Finnish Corporates enter EEC in Thailand
EEC (Eastern Economic Corridor) is a special economic zone located in Thailand. The Eastern Economic Corridor is a development project initiated by the Thai government to promote economic growth and investment in the eastern part of the country. The EEC encompasses three eastern provinces: Chonburi, Rayong, and Chachoengsao, which are strategically located near the Gulf of Thailand and are well-connected to Bangkok.
The EEC aims to attract foreign investment, especially in industries such as advanced technology, aerospace, robotics, biotechnology, and electric vehicles, among others. It offers various incentives to businesses, including tax breaks, infrastructure development, and streamlined regulations to encourage investment and innovation.
The new elected government has officially announced, in the open policy document to the parliament and public, to embed an EEC program in the new set of government policy. Therefore, the ongoing investments and the continuous incentives will not be affected. More Foreign Direct Investment is promoted and will be supported. The newly appointed Secretary-General Dr.Chula Sukmanop is aiming to develop the infrastructure in the EEC area with more than 5 billion Euros, expecting to attract a 10 billion Euro investment in EEC and to comprehensively upgrade the communities in economic, social and environmental aspects.
For Finland, who has been at the bottom part of the list in term of investment in Thailand comparing to other European and Non-European countries, could take an advantage in the growing EEC of Thailand without struggling to boost up the investment neither in volume nor value. From the cooperation T&M office has been handling with the staff and management level in EEC head office found out that the industries or businesses with high-value is currently the main focal target that the Office is actively supporting and promoting.
Any of the 12 targeted industries, with current available technology, could be raised in term of economic value. Finnish corporates who can provide products or services which are aligned with those industries, are packaged with innovation and expect to deliver high-value solutions, would be able to expect a high return on investment as well as EEC incentives. To physically invest in manufacturing facilities, Finnish corporates should not look at EEC as the local target location in Thailand for incentives but should consider EEC as the hub to enter the ASEAN or East Asian markets. On the other hand, instead of allocating big investments in factories or huge physical facilities, entering the markets and generating sales in the growing EEC can be carried out through the company’s remote office. The alternatives of having a remote office are varied depending on the company’s objectives. A representative office, sales and marketing office, coordinating office, or even a branch office would be a perfect way to penetrate the market with minimal investment. The main reason of testing the water, especially in exporting Finnish technology to the target clients in Thailand, is because most of the foreign manufacturing facilities setup in Thailand come with technology solutions from their origin countries. The Chinese factory brings its own Chinese technology and machinery, as well as those from Japan, Korea, etc.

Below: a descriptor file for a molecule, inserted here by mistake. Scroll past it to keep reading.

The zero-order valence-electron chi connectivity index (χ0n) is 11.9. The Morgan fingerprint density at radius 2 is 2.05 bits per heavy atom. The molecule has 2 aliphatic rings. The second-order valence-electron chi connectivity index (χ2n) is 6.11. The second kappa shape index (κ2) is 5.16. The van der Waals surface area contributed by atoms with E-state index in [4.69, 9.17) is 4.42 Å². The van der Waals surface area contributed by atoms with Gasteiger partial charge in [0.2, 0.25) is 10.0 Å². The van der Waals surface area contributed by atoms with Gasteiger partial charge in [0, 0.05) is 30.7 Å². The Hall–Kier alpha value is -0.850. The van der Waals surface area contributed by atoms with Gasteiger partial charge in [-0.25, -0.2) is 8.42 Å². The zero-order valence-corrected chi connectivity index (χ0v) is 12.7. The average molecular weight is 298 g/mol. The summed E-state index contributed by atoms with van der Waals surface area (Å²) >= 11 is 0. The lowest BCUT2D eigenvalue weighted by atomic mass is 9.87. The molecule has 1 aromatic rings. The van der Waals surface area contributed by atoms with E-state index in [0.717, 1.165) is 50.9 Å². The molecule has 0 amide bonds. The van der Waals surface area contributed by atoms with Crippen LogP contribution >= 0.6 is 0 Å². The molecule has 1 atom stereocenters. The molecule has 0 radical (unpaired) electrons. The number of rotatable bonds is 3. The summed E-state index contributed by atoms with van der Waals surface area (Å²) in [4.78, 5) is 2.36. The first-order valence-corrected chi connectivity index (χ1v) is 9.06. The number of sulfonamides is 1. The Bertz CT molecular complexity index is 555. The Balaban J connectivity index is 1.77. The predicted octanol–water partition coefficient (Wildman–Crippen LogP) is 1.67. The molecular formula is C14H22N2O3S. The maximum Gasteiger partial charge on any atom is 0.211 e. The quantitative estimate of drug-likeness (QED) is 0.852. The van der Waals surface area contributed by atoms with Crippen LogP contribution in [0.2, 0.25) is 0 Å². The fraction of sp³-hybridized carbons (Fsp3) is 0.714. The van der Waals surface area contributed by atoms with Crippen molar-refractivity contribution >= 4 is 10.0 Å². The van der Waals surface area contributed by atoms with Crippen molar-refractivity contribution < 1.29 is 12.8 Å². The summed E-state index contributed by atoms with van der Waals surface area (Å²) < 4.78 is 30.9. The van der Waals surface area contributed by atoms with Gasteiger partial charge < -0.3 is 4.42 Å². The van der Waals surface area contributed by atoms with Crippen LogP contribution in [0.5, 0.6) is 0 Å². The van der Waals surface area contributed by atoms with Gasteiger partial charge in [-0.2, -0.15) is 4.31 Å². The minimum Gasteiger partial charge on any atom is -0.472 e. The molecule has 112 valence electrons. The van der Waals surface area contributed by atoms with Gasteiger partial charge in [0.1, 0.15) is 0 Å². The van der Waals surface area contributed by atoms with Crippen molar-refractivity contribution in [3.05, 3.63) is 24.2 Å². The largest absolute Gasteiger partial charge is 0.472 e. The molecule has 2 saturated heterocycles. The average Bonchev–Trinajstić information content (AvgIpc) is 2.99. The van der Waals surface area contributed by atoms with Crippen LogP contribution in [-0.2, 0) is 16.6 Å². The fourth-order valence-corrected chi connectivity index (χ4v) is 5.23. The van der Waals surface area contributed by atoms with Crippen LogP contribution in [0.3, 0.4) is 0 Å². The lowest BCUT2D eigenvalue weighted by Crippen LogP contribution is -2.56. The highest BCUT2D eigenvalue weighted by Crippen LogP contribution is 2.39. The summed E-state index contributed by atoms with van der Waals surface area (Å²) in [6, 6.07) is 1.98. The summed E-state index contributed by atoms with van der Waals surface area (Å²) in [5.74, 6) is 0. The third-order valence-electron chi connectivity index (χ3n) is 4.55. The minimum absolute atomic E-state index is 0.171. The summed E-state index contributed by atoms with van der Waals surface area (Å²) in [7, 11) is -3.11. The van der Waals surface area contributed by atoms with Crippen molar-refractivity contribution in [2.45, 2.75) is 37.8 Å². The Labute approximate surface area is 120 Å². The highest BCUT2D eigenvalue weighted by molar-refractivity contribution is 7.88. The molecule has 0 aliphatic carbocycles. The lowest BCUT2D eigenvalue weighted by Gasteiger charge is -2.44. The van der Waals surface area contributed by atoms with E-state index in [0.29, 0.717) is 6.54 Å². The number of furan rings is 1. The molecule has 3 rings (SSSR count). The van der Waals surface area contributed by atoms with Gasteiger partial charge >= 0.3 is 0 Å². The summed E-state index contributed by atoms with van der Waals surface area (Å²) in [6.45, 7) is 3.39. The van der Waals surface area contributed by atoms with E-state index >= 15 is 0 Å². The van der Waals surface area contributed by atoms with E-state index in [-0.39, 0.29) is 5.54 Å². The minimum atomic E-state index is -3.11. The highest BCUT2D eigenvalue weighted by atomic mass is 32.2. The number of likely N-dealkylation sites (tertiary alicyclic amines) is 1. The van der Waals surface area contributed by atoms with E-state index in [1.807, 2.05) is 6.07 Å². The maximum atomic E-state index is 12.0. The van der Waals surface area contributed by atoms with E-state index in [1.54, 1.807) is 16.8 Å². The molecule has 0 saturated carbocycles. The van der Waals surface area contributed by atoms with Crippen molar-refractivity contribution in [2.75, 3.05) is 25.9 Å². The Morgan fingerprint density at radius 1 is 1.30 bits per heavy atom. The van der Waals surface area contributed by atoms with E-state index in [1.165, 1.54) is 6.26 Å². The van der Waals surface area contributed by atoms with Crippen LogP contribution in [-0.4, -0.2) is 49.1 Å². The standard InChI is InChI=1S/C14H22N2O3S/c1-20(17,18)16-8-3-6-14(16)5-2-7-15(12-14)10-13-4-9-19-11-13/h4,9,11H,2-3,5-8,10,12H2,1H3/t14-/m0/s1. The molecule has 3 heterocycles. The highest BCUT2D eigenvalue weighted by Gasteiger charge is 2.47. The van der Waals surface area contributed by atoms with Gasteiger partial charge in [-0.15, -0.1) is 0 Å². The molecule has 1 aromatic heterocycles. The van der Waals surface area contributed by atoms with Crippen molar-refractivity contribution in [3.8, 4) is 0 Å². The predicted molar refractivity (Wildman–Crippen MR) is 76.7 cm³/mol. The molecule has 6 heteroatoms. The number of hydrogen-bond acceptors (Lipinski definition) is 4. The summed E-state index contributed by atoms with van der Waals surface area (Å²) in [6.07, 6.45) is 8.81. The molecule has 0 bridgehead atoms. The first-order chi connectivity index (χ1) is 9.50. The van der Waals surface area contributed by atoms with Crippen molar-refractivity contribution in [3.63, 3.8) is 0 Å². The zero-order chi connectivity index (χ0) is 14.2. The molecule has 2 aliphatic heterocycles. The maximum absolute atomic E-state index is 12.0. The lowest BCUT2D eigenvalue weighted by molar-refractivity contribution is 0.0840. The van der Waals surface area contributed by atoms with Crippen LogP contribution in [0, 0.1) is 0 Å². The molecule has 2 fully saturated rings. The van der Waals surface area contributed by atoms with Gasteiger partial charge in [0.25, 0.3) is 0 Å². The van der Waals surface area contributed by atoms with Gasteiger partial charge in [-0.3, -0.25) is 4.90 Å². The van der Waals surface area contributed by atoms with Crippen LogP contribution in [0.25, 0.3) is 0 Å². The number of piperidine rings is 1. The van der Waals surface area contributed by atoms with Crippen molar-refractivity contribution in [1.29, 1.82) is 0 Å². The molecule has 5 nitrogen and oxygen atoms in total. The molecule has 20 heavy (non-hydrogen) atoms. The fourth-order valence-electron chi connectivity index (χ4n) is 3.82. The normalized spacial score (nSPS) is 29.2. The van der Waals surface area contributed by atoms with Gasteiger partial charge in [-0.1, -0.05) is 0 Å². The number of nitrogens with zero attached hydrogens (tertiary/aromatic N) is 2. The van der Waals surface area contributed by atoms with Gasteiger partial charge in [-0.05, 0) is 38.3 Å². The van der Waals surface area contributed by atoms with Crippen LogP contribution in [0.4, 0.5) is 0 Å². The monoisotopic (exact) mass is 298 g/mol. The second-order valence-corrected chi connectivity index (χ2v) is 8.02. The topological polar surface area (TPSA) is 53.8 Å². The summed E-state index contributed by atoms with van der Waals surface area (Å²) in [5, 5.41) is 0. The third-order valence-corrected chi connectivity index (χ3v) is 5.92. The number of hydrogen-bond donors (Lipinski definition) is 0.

Finnish digital innovation and technology could be interesting to industrial clients not only if it meets the cost-benefit criteria, but also if the solution and communication are aligned with the social and cultural context of the clients and their workers. At this ending, we suggest that Finnish corporates would more or less need to have local peers and partners who understand both ends and be able to blend the business target with the business society integratedly.
If you need more information and details, please don’t hesitage to take contact:
Director, Puntipa Sukjit, (Thai, English)
Partner: Dr. Tuomo Rautakivi (Thai, English, Finnish)